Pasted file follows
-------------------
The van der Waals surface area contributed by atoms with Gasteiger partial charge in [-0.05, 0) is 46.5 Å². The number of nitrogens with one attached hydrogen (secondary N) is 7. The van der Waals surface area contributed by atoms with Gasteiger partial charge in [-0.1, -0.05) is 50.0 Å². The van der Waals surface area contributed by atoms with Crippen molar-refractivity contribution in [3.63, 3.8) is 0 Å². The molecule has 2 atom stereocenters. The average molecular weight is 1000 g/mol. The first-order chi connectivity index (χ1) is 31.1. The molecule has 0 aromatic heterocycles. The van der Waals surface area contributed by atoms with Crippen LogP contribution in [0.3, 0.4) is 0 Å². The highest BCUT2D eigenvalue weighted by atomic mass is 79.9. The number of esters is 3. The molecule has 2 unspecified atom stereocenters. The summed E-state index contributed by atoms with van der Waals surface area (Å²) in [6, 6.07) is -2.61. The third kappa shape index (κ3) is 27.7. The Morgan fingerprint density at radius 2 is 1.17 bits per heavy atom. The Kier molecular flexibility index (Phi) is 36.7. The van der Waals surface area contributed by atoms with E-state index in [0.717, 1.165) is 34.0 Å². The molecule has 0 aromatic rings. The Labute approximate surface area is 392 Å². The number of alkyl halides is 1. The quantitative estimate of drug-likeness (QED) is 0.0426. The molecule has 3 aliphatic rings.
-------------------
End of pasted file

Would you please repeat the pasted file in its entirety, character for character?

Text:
The van der Waals surface area contributed by atoms with Gasteiger partial charge in [-0.05, 0) is 46.5 Å². The number of nitrogens with one attached hydrogen (secondary N) is 7. The van der Waals surface area contributed by atoms with Gasteiger partial charge in [-0.1, -0.05) is 50.0 Å². The van der Waals surface area contributed by atoms with Crippen molar-refractivity contribution in [3.63, 3.8) is 0 Å². The molecule has 2 atom stereocenters. The average molecular weight is 1000 g/mol. The first-order chi connectivity index (χ1) is 31.1. The molecule has 0 aromatic heterocycles. The van der Waals surface area contributed by atoms with Crippen LogP contribution in [0.3, 0.4) is 0 Å². The highest BCUT2D eigenvalue weighted by atomic mass is 79.9. The number of esters is 3. The molecule has 2 unspecified atom stereocenters. The summed E-state index contributed by atoms with van der Waals surface area (Å²) in [6, 6.07) is -2.61. The third kappa shape index (κ3) is 27.7. The Morgan fingerprint density at radius 2 is 1.17 bits per heavy atom. The Kier molecular flexibility index (Phi) is 36.7. The van der Waals surface area contributed by atoms with E-state index in [0.717, 1.165) is 34.0 Å². The molecule has 0 aromatic rings. The Labute approximate surface area is 392 Å². The number of alkyl halides is 1. The quantitative estimate of drug-likeness (QED) is 0.0426. The molecule has 3 aliphatic rings.